Lucy you’ll soon be bright eyed and bushy tailed again!

Life Is Like A Bicycle

That great US Statesman Claude Pepper once said, “Life is like riding a bicycle. You don’t fall off unless you plan to stop pedaling.”

Well, I don’t plan to stop pedaling any time soon and last week something rather exciting happened to me.  As a mature woman I took possession of a new bike…possibly only the 4th bike I’ve ever owned!  Cycling at my age is still an option, only riding my new bike is somewhat different from previous “wheels” because it is motorized!

Styles of bicycles change over the years, but cycling is timeless and my super new white bike (with green trimmings of course) is what the cycling trade call an eBike by GTech [I bought it online as I do or most things nowadays]! It looks like rides like a conventional mountain bike, but has an added boost of electric power which gives me an extra push.  This “push” reminds me of when as a little girl my Dad would give my back that little extra “power push” as I wobbled off on my first 2 wheeler bike.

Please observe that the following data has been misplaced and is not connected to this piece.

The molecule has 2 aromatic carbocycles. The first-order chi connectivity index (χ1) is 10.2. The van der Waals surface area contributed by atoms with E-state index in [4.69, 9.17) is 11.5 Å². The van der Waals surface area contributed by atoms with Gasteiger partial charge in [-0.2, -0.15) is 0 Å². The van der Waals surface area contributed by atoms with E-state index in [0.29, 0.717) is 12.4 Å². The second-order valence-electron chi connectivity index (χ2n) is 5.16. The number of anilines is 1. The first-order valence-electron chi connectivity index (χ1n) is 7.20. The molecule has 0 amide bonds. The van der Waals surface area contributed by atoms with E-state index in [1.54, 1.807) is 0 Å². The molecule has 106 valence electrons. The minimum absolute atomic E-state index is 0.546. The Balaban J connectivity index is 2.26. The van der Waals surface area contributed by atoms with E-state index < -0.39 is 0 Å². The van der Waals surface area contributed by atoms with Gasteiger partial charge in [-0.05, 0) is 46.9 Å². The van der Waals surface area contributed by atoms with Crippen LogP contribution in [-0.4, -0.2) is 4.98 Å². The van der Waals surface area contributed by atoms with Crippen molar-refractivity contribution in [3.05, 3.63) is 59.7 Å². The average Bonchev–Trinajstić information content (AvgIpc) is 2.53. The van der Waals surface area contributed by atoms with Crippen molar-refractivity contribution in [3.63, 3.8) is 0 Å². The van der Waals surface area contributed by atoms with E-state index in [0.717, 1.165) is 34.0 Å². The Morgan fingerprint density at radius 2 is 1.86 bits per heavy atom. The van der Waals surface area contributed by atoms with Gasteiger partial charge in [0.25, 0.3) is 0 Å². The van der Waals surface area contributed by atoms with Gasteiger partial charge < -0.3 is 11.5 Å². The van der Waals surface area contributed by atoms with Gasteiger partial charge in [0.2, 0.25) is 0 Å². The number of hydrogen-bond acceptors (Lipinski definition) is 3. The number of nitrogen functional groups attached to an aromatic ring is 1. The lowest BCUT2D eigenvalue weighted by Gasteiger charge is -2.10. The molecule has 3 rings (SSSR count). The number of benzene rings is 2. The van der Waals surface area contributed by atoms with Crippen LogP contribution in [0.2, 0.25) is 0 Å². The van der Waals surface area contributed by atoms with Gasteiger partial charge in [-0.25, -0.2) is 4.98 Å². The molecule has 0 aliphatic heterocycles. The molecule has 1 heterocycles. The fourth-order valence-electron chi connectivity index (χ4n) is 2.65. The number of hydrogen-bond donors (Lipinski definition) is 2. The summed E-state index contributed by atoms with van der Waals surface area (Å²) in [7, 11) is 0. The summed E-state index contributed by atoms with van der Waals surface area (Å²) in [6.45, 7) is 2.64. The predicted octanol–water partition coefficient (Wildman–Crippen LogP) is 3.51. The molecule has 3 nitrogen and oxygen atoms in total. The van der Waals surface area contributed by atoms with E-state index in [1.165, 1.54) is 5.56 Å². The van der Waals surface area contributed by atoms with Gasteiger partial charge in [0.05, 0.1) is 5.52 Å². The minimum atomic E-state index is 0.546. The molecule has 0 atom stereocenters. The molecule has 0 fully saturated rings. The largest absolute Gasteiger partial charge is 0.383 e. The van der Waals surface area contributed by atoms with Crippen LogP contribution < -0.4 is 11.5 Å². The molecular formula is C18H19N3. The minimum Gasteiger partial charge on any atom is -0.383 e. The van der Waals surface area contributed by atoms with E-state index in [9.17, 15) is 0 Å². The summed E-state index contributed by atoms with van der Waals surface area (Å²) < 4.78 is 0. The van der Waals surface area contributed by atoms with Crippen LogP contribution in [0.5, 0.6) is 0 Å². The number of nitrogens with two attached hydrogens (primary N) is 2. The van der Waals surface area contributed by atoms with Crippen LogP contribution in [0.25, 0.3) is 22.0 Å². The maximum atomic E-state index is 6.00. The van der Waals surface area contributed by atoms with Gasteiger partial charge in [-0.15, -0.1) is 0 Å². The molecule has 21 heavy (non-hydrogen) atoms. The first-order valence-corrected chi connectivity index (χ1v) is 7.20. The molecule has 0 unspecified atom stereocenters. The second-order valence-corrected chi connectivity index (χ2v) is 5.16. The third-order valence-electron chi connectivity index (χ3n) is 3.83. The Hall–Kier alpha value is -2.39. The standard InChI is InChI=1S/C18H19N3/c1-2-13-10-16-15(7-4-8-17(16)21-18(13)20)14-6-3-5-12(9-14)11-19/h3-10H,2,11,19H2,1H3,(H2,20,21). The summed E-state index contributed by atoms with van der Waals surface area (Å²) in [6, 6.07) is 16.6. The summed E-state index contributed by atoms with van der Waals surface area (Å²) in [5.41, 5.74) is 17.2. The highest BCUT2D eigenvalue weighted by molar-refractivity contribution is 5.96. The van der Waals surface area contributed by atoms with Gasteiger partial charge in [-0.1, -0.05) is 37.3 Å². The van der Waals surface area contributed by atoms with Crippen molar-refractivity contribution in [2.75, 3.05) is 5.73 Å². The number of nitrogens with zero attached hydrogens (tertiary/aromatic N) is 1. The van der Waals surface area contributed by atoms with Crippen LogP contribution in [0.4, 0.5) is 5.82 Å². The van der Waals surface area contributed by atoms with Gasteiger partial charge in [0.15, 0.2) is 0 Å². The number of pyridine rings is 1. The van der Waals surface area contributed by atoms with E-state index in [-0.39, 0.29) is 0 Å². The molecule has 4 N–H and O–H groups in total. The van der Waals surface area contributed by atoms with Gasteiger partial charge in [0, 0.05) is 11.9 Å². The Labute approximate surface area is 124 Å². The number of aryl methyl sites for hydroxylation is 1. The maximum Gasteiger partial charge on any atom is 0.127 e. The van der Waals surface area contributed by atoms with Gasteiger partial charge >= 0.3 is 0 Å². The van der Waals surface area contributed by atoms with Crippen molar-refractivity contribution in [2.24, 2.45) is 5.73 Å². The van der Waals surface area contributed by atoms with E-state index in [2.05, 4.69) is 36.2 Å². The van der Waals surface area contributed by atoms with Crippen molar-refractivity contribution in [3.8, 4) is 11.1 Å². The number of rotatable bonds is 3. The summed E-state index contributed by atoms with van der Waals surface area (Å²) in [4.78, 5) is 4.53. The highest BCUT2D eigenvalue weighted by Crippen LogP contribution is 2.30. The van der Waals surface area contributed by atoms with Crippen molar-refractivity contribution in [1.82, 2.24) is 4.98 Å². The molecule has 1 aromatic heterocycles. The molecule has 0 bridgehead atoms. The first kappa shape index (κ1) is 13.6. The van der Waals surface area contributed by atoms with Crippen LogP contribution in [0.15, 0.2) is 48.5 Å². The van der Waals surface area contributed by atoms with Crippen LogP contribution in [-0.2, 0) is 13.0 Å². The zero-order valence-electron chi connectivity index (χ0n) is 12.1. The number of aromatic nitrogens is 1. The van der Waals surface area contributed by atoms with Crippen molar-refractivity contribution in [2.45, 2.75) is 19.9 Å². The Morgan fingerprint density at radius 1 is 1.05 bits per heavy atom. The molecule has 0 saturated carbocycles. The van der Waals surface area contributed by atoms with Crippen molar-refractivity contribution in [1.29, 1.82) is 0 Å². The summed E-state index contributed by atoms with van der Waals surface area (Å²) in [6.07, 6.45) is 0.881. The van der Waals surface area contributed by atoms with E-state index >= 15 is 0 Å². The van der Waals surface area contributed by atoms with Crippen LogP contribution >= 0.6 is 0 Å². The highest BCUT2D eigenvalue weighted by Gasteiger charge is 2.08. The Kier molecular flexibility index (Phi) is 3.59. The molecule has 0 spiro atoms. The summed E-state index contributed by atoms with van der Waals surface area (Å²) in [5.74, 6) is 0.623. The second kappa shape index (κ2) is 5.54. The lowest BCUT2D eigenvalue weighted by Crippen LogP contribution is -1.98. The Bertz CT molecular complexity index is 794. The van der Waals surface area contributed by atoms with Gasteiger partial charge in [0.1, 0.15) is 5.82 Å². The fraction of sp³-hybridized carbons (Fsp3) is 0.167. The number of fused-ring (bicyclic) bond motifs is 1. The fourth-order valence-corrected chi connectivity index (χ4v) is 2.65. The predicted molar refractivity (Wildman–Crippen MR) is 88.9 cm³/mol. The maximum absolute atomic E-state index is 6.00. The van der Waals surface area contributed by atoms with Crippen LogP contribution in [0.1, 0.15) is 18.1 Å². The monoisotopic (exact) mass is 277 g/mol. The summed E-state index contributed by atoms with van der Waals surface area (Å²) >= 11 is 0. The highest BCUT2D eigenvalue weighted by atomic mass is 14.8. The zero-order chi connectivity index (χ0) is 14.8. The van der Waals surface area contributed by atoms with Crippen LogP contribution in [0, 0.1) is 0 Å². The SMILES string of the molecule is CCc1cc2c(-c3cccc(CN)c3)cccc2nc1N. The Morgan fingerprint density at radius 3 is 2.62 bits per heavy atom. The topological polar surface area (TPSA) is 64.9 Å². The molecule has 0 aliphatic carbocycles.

My new bike is just so thrilling to ride pedaling like on a conventional bike but making the ride easier by giving that extra boost of power when needed, such as up and down hilly slopes.  It’s suitable for young and old alike with its electric power helping one travel for longer and making the journey enjoyable.

At first I was concerned that my new form of transport would not do the job of helping me to keep fit.  However, it is such a pleasurable experience that I get on my Ebike two to three times more often, riding out in the fresh air fearlessly covering longer distances than I did on my conventional mountain bike. I can go fast if required thanks to its small light motor. This doesn’t make the bike at all heavy and its light enough for me to carry up my front steps. The electric motor’s detachable battery comes inside with me, to re-charge in the kitchen alongside my mobile phone. How 21st century am I?

As I’ve proudly pedaled along on my new GTech eBike I’ve met several people for whom manual cycling had become too painful because of arthritis, back, knee problems and hip replacements. In their 60’s and 70’s they have all splashed out on eBikes. They love the freedom of cycling, feel fit and tell me their electric bikes are the best thing ever because they can now cycle further without pain.

It goes without saying that we were all wearing safety helmets and reflective jackets. You don’t get older without getting wiser!

Q1 – Skin tags